Vexed by the voice of his Garmin

The Baltimore Sun

I got into it with my Garmin the other day.

This was on a drive downtown when I decided to ignore its instructions and take a different route.

"Recalculating ... ," the voice-prompt said.

"You're always recalculating," I snarled. "All you ever do is recalculate."

"Turn right onto Charles Street ...," the voice said.

"Why does everything with you have to be so rigid and programmed?" I snapped. "Why can't we just take any old road and see where it goes?"

Until a few weeks ago, I was perfectly happy to get around using road maps, Mapquest and the uncanny sense of direction I've possessed since an early age.

Then the oldest son gave me a Garmin for Christmas.

"Affordable navigation at your fingertips," he said.

"You sound like a commercial," I said.

"The latest in GPS technology," he said.

"Now you sound like William Shatner."

"This will change your driving life," he said.

And it did. It gave me someone to fight with in the car when my wife wasn't around.

The Garmin works just fine. It's actually saved me with directions a few times. But, for weeks, I tried to figure out what it is about the thing that was so annoying.

Then it hit me: It's the voice.

The voice sounds eerily like the voice you get when you dial 411 for information.

Sure, that voice sounds pleasant enough at first - at least when it's asking you: "City and state, please?"

But all you have to do is stumble over one word and the voice turns on you.

"Sorry, what listing?" the voice says.

And now there's a decided edge to it.

Now the first traces of irritation have crept into the voice.

Now the voice seems to be saying: "Look, I'm trying to help you here. But if you can't even pronounce the city correctly ..."

That's the kind of voice I hear from my Garmin.

So I called Garmin to see if there was anything I could do about this pain-in-the-neck voice.

I reached its media-relations manager, Ted Gartner, who was at a trade show in Orlando, Fla.

Gartner said Garmin gets a few complaints about the voice on their GPS products, but most people seem to like it.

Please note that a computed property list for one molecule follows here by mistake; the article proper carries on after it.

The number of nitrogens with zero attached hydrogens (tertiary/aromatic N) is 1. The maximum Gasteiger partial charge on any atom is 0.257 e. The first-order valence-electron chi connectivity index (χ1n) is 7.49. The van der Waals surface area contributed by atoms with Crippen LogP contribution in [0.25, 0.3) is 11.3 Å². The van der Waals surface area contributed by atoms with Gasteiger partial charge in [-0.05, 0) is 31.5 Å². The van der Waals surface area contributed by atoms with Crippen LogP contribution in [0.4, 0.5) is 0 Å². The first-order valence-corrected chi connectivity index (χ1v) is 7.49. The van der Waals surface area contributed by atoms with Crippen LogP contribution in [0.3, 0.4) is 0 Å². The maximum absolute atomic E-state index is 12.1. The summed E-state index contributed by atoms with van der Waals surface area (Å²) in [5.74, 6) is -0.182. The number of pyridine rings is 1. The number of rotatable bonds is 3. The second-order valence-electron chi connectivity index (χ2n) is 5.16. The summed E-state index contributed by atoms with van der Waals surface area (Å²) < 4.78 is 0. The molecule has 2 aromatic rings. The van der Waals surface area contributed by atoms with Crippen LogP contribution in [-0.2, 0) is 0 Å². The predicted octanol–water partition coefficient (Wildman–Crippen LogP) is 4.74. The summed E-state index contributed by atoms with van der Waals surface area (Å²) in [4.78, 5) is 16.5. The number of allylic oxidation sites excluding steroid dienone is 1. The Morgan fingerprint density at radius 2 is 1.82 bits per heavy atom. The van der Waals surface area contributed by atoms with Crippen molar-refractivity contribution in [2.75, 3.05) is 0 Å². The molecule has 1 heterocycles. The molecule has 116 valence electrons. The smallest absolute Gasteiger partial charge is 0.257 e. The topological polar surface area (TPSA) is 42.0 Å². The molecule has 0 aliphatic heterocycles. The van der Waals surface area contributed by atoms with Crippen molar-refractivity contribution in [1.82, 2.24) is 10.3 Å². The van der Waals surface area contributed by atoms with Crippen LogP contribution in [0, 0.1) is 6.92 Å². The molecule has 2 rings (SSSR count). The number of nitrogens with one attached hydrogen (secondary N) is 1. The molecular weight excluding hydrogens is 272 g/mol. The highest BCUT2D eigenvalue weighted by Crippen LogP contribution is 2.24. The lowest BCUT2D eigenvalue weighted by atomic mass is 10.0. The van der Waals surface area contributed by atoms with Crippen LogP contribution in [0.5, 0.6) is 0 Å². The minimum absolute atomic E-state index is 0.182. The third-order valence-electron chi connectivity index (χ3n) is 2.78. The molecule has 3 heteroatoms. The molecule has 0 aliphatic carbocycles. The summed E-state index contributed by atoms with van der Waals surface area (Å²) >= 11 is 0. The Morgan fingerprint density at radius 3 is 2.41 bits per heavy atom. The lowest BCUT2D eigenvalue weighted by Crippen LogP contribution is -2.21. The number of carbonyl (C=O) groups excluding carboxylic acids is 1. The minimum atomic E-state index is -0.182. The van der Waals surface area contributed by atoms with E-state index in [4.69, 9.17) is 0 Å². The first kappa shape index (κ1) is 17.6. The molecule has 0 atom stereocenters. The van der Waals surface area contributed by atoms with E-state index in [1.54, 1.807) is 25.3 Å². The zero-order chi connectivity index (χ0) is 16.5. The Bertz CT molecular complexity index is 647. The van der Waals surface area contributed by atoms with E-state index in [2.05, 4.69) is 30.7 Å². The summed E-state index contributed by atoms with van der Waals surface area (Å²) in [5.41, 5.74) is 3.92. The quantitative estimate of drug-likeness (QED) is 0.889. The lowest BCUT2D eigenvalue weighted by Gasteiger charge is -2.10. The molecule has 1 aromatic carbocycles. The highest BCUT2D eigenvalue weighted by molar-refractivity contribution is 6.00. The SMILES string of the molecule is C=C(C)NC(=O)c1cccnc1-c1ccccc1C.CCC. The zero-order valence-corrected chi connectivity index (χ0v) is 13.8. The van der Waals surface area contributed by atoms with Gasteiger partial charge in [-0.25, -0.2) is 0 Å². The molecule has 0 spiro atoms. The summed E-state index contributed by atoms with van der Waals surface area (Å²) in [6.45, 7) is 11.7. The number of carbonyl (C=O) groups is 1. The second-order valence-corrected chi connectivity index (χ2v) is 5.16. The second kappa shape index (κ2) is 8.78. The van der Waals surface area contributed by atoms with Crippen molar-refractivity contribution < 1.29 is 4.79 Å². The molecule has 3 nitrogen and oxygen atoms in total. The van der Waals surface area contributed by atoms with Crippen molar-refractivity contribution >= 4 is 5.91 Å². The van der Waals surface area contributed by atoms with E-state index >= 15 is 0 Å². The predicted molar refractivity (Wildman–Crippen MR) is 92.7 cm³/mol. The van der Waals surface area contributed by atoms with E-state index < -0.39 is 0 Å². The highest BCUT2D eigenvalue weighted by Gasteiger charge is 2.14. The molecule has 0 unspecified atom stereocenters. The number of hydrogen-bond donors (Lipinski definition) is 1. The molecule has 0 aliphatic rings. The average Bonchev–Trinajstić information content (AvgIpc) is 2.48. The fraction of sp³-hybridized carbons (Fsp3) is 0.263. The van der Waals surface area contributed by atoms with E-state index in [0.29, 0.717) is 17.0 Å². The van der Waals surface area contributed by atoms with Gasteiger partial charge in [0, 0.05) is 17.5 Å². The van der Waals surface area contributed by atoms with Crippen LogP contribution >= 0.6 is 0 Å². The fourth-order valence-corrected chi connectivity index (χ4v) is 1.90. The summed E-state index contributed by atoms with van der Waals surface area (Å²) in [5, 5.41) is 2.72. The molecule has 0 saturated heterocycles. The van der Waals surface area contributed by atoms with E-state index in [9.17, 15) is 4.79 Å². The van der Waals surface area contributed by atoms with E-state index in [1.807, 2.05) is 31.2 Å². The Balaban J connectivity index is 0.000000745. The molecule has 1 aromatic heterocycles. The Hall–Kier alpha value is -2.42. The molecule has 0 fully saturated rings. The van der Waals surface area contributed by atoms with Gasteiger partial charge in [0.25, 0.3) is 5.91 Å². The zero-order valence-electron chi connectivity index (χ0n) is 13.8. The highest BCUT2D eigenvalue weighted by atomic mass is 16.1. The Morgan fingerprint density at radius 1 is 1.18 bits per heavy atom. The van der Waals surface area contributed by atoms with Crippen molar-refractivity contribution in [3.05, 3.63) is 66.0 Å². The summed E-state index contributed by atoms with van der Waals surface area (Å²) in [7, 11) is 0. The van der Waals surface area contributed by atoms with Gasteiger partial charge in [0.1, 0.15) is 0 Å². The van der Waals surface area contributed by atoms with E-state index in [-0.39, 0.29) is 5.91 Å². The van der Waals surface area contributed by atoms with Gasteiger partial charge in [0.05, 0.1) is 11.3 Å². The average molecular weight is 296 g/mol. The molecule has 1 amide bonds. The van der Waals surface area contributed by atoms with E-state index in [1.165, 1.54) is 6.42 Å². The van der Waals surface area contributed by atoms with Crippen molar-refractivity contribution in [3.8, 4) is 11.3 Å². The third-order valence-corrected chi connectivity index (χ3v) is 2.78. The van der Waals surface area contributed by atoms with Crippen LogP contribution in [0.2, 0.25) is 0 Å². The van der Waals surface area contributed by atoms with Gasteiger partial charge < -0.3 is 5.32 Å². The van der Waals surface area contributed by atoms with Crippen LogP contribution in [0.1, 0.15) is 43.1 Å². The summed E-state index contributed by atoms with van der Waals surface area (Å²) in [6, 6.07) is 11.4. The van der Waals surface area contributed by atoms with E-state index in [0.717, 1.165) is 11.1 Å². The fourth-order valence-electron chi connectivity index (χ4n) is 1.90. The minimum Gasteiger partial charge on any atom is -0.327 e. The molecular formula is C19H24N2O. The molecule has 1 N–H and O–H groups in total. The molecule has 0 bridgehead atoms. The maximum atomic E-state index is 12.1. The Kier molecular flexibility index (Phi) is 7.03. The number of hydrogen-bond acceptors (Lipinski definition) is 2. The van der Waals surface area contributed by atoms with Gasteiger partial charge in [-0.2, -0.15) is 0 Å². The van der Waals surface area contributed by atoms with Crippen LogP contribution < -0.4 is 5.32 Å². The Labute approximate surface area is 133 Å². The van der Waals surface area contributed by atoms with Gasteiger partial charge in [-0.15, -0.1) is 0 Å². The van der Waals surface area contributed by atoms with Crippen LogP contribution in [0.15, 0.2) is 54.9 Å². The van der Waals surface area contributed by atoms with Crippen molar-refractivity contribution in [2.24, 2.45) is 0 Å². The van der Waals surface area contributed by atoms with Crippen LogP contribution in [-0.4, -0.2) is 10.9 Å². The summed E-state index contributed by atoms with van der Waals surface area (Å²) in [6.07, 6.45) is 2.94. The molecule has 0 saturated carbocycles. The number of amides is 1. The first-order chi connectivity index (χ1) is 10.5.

"We get people who like it so much that they name their voice," he said.

They name their voice?

"Yeah," he said. "I had a guy come up to me right here, and he said: 'Ethel got me here today. I couldn't have done it without Ethel.' "

He called his voice Ethel?

Well, my voice sounds more like a Sybil. You know, like in that famous movie? The woman with the 16 different personalities or whatever?

My voice sounds like she's getting more and more stressed out.

And she's ready to snap at any moment.

Gartner said Garmin has actually come out with a couple of customized voices for its GPS units that customers seem to like.

"One's a voice called Dr. Nightmare that makes this scary 'mwah-ha-ha' voice," he said. "The other's Elfred the Elf. And I won't even attempt that one. It's sort of high-pitched."

Dr. Nightmare?

Elfred the Elf?

Look, I just want a GPS voice that doesn't sound irritated when the driver takes a different route than the recommended one.

At this point, Gartner told me the most amazing thing. After I told him what kind of Garmin I had, he said: "You know, you can change the voice on that one."

Sure, I know that, I said. But I don't want a British voice or an Australian voice or any of those other la-dee-da voices.

"No," Gartner said, "there's an American man's voice on there, too."

There is?

OK, I said before hanging up. I'll try the man's voice. It can't be any more annoying.

Sure enough, I went back into the GPS unit and found the other American voice. And both voices have names! Turns out that Garmin calls the woman's voice Samantha. And the man's voice is Jack.

So I gave Jack's voice a shot on the way home from work recently.

"Turn left on Centre Street," the voice said.

"No, Jack," I said. "Going a different way, buddy."

"Recalculating ...," the voice said.

Hmmm, what was I hearing in that tone?

A hint of condescension? The first traces of exasperation? An ineffable sadness setting in?

Anyway, I'm still using Jack's voice on the Garmin two days later.

Oh, I'm not crazy about it. But I guess it sounds better than Samantha's.

Samantha, she really sounds like she needs a vacation.

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